Sofr is a daily interest rate based on transactions in financial markets, in contrast to Libor, which was based on bank submissions of what they thought the rate should be.

Without the understanding of what an interest rate might be several months ahead, companies would be left in the dark as to what they would need to pay each quarter, or half year, in interest.

But in July, the ARRC gave its backing to a forward-looking rate called term-Sofr. The decision paved the way for the loan industry to accelerate the move away from Libor.

The loan to Sanderson Farms intends to use term-Sofr if “administratively feasible” when the conversion takes place at the end of the year, according to a report from research group Covenant Review, which recently wrote about the details of the loan without naming the company involved.

If it is not possible to use term-Sofr, then the loan will revert to the daily Sofr rate. 

Covenant Review declined to comment beyond the content of the report.

BofA declined to comment. 

Cargill and Continental Grain did not immediately respond to requests for comment.

Some Vaccines Last a Lifetime. Here’s Why Covid-19 Shots Don’t.

Researchers have calculated a key number—the threshold of protection—for other vaccines. Covid-19’s is still a mystery.

By Jo Craven McGinty

A healthcare worker prepared a dose of the Pfizer-BioNTech Covid-19 vaccine at a mobile vaccination clinic in Los Angeles last month./ PHOTO: JILL CONNELLY/BLOOMBERG NEWS


Why don’t Covid-19 vaccinations last longer?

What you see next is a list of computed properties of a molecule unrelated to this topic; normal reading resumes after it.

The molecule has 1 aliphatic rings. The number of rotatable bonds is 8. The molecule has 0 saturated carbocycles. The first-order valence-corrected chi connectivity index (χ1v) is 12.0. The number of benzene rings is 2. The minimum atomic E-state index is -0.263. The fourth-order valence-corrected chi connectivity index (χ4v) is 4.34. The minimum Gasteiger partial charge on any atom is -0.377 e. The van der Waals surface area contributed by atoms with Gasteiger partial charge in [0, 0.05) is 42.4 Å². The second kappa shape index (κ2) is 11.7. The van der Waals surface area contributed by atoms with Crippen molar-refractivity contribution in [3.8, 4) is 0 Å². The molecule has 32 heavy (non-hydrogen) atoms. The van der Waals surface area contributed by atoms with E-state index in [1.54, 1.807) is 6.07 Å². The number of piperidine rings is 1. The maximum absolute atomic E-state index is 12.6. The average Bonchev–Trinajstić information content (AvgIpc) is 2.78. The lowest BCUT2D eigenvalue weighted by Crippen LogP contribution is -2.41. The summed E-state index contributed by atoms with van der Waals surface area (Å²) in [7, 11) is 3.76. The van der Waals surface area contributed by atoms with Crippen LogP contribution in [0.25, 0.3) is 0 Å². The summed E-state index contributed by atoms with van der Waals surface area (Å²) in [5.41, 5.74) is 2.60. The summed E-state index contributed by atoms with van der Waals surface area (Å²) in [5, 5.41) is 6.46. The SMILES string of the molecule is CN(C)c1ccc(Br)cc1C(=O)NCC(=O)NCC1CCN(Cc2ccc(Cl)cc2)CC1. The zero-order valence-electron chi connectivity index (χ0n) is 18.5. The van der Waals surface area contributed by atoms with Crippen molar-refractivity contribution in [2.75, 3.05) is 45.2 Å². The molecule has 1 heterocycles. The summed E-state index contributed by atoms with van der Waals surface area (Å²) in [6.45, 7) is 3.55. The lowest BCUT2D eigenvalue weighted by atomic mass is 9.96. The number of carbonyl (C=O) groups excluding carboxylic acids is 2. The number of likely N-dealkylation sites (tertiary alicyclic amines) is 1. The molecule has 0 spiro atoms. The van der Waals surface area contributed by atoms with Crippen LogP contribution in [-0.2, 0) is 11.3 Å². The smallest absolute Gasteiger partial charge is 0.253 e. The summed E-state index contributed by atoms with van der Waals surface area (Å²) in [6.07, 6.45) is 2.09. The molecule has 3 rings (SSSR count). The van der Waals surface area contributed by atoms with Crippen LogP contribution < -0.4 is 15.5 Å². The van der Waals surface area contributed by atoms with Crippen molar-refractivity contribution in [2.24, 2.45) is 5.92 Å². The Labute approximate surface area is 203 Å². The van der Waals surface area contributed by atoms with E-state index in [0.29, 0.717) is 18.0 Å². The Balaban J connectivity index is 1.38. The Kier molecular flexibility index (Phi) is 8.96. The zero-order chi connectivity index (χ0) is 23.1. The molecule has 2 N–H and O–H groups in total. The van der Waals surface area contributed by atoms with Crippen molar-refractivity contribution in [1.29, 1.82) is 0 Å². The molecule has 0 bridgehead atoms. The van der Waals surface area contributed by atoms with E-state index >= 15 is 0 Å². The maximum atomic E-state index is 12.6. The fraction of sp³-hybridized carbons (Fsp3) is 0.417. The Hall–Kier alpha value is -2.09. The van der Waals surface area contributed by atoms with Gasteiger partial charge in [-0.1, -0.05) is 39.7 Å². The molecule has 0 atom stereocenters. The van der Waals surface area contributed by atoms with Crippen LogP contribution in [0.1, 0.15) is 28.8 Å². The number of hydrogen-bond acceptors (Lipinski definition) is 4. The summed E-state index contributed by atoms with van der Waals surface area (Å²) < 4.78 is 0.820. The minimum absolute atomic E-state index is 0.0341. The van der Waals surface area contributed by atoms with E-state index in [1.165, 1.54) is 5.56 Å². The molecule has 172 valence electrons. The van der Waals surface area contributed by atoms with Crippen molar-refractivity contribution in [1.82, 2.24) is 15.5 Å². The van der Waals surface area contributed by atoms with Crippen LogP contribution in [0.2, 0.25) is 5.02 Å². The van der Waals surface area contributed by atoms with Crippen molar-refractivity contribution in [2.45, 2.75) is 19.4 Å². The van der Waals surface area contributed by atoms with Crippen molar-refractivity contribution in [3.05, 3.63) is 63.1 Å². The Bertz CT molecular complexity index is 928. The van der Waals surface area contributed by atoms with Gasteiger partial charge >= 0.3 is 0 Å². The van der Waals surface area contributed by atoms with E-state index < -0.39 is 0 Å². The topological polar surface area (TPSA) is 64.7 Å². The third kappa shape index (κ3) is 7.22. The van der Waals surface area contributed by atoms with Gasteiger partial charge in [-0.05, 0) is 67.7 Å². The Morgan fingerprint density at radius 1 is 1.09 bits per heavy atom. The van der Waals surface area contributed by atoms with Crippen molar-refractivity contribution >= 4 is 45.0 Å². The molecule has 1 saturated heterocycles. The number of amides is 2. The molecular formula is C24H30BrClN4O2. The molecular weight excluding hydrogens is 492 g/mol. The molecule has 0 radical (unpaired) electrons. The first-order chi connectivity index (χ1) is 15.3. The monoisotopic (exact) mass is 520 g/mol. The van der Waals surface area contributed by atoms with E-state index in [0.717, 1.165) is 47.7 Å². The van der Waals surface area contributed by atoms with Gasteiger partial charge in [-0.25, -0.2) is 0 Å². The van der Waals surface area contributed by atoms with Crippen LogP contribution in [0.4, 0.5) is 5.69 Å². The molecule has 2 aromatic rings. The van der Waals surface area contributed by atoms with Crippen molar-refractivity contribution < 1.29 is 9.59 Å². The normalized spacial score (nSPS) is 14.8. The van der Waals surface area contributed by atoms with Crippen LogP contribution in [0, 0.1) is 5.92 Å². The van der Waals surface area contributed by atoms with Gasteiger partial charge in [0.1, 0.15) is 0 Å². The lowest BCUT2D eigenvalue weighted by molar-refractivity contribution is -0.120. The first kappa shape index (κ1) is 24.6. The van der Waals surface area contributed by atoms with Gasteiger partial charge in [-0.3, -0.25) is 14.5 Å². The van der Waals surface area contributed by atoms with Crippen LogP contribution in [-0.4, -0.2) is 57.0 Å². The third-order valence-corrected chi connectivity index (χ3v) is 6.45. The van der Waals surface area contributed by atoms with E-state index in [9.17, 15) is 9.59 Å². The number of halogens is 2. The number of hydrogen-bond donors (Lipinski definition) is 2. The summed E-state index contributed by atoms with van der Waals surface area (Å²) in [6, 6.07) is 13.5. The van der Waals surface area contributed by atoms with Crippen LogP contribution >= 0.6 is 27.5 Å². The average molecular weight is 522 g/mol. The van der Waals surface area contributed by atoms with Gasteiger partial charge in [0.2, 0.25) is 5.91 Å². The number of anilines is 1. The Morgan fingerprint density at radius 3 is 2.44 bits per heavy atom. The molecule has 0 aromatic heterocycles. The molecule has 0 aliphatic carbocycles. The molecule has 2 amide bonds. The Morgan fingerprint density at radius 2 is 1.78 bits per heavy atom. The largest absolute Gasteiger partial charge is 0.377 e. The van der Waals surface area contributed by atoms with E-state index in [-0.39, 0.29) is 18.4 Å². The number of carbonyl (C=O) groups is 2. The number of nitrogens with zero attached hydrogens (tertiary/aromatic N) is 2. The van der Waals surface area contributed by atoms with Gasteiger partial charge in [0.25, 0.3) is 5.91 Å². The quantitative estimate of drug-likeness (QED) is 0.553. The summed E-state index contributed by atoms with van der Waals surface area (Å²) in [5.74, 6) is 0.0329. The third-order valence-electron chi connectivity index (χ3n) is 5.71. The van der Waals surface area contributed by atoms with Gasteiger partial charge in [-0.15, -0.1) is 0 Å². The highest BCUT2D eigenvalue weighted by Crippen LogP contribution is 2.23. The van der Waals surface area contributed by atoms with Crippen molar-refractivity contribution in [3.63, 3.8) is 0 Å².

Measles shots are good for life, chickenpox immunizations protect for 10 to 20 years, and tetanus jabs last a decade or more. 

But U.S. officials are weighing whether to authorize Covid-19 boosters for vaccinated adults as soon as six months after the initial inoculation.

The goal of a vaccine is to provide the protection afforded by natural infection, but without the risk of serious illness or death.

“A really good vaccine makes it so someone does not get infected even if they are exposed to the virus,” said Rustom Antia, a biology professor at Emory University who studies immune responses. 

“But not all vaccines are ideal.”

The three tiers of defense, he said, include full protection against infection and transmission; protection against serious illness and transmission; or protection against serious illness only.

The effectiveness depends on the magnitude of the immune response a vaccine induces, how fast the resulting antibodies decay, whether the virus or bacteria tend to mutate, and the location of the infection.